Juvenile Arrests Continue to Decrease in San Diego

Created: 18 December, 2018
Last update: 27 July, 2022

By Ana Gomez Salcido

Juvenile arrest rates in the San Diego region are at their lowest since 2008, according to a new report released by the SANDAG Criminal Justice Research Division.

The SANDAG report, Arrests 2017: Law Enforcement Response to Crime in the San Diego Region, found that on average law enforcement agencies made nearly 13 juvenile arrests and 229 adult arrests every day in 2017 in the San Diego region.

The 2017 annual arrest rate for juveniles was 13.9 per 1,000, a drop of 76 percent from the 2008 arrest rate of 56.9 per 1,000.
“The juvenile arrest rate comparison continues a 10-year decline,” said Cynthia Burke, SANDAG division director of Criminal Justice. “This trend also has been seen in other jurisdictions across the state and nation.”

San Diego County had the second-highest juvenile and adult arrest rates in 2017 compared to the four other largest Southern California counties, trailing only San Bernardino and followed by Orange, Los Angeles, and Riverside counties.

The Criminal Justice Research Division of SANDAG is the clearinghouse for criminal justice information in the San Diego region. The arrest statistics shared in this report are compiled by the state and provide additional insight into public safety in the region, augmenting the crime reports that SANDAG prepares bi-annually. Arrest statistics include more types of crimes than the other crime reports. Because the age of the arrestee is known, these statistics provide a better understanding of arrest trends for adults and juveniles.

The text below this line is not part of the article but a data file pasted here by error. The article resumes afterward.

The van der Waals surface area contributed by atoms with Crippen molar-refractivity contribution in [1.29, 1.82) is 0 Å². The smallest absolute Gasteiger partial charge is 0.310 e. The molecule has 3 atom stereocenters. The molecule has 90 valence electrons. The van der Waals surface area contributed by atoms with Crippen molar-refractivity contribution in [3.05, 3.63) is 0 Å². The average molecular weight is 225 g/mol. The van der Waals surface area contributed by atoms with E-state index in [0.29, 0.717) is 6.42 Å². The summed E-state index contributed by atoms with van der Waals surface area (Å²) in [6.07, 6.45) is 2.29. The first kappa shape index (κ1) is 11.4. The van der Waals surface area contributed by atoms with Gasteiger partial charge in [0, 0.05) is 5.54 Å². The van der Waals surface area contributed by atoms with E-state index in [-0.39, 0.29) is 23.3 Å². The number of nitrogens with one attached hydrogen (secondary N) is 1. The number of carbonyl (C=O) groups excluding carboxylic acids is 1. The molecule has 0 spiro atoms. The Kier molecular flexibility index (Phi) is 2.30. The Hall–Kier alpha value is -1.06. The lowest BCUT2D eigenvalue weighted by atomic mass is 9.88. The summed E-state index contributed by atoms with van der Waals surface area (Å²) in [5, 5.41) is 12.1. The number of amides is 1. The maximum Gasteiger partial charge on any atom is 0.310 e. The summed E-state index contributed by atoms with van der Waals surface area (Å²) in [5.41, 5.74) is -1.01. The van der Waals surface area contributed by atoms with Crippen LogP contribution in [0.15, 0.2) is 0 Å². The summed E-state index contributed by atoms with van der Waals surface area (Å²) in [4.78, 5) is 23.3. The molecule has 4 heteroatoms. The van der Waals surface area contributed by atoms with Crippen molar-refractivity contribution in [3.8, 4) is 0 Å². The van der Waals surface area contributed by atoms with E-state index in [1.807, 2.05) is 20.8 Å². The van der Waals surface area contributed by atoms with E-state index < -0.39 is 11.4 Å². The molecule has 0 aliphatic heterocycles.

The report notes that in comparison to juvenile rates, in 2017 adults were more often arrested for violent, drug-related, and weapon offenses than minors. Adult property-offense arrests were down 9 percent compared to the previous year.

“This decline in property-related arrests for adults may be related in-part to Proposition 47 which was passed in 2014 and reduced several property and drug-related offenses from felonies to misdemeanors,” said Burke.

In 2015, the year following the passage of Proposition 47, there were fewer felony arrests and more misdemeanor arrests. However, in both 2016 and 2017, the felony arrest rate remained fairly stable, but the misdemeanor arrest rate decreased. In 2017, there were 15 percent fewer arrests for petty theft and burglary, compared to 2016.

When comparing male offenders to female offenders, the study found that although males account for the vast majority of adult arrests since 2008, the adult male arrest rate fell to a greater degree (minus 24 percent) when compared to adult female arrest rate (minus 15 percent). On an average day in 2017, 172 adult males were arrested compared to 56 adult females.

Since 1980, SANDAG has reported crime statistics for the San Diego region through a cooperative agreement with local law enforcement agencies. These data are used by local law enforcement, policy makers, and the community to track public safety over time, as well as the effectiveness of crime prevention and response efforts.